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    Senior Member DavidA's Avatar
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    I have Gould's LvB piano sonatas and the variations he recorded. Some of them are electrifying in their intensity but sometimes the manner just becomes plain distorted as in the Appassionata. The problem is that Gould I believe had a mental problem which made him want to control everything his way. He said he didn't like the Appassionata so he played it in a way that no-one else would. Why he recorded it - and the Mozart sonatas - is beyond me. Bucks I suppose. I'm a Gould fan and have the vast majority of his discs but unfortunately he sometimes in trying to be the ultimate iconoclast he overstepped the mark way too much
    Last edited by DavidA; Nov-15-2015 at 18:27.

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  7. #51
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    oh yes, i forgot the op. 28, his interpretation of it is one of my favorite sonatas by Gould.

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    Quote Originally Posted by Mandryka View Post
    Another one you may enjoy is the op 126 bagatelles. The concerto 4 is ruined by overbearing and vulgar conducting from Leonard Bernstein. I didn't know he won an award for op 26 - I'll listen to it soon. I like what he does with op 28.

    By the way there's a live op110 (from Stockholm) which is worth trying to hear I think.
    oh yes, i forgot the op. 28, his interpretation of it is one of my favorite sonatas by Gould.

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    Senior Member Gouldanian's Avatar
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    The best GG interpretations of LVB in my opinion are the following four, and in this specific order:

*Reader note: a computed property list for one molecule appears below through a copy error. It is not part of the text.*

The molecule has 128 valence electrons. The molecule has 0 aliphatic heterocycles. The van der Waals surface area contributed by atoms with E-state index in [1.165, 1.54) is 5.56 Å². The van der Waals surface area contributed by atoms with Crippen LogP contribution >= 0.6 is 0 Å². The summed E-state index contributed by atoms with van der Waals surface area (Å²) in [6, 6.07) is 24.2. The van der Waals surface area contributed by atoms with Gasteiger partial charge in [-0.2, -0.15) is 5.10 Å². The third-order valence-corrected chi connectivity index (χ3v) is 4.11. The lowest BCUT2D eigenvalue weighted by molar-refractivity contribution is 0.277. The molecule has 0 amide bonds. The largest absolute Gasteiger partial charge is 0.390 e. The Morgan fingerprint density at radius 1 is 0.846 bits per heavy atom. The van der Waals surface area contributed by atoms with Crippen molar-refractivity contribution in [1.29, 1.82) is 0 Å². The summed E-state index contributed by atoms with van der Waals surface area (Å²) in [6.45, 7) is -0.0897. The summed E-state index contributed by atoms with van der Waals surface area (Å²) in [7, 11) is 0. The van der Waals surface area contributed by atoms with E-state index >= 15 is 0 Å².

1- The Empror Concerto (youtube it, it'll knock you off your feet)
    2- The appassionata
    3- The Tempest
    4- Sonata no. 8

    Those are not just ''acceptable'' GG performances of LVB, they're exceptional. For the rest of LVB's work, I agree. Not down GG's alley.

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  11. #54
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    Default Beethoven opus 31

    I enjoy Gould's interpretation and performance of the Beethoven sonatas opus 31 as well as his recordings of the Beethoven symphonies transcribed for piano. He offers new and unique ideas in a very skilled manner. People get hung up on the way they think the composer would have played these works. Art is not static. I believe Beethoven would have approved of Gould's interpretations of his music. Glenn Gould was an eccentric genius and I, for one, am grateful for his life as an artist.



    Quote Originally Posted by Yoshi View Post
    I don't get it, I absolutely love Gould's Beethoven. Maybe the only ones I didn't enjoy as much as the others were his Appassionata and Op.10 no.5, but the rest is lovely. Moonlight, Pathetique, Tempest, Hammerklavier, No.30 Op.109, are just some examples of sonatas which my favourite version is Gould's.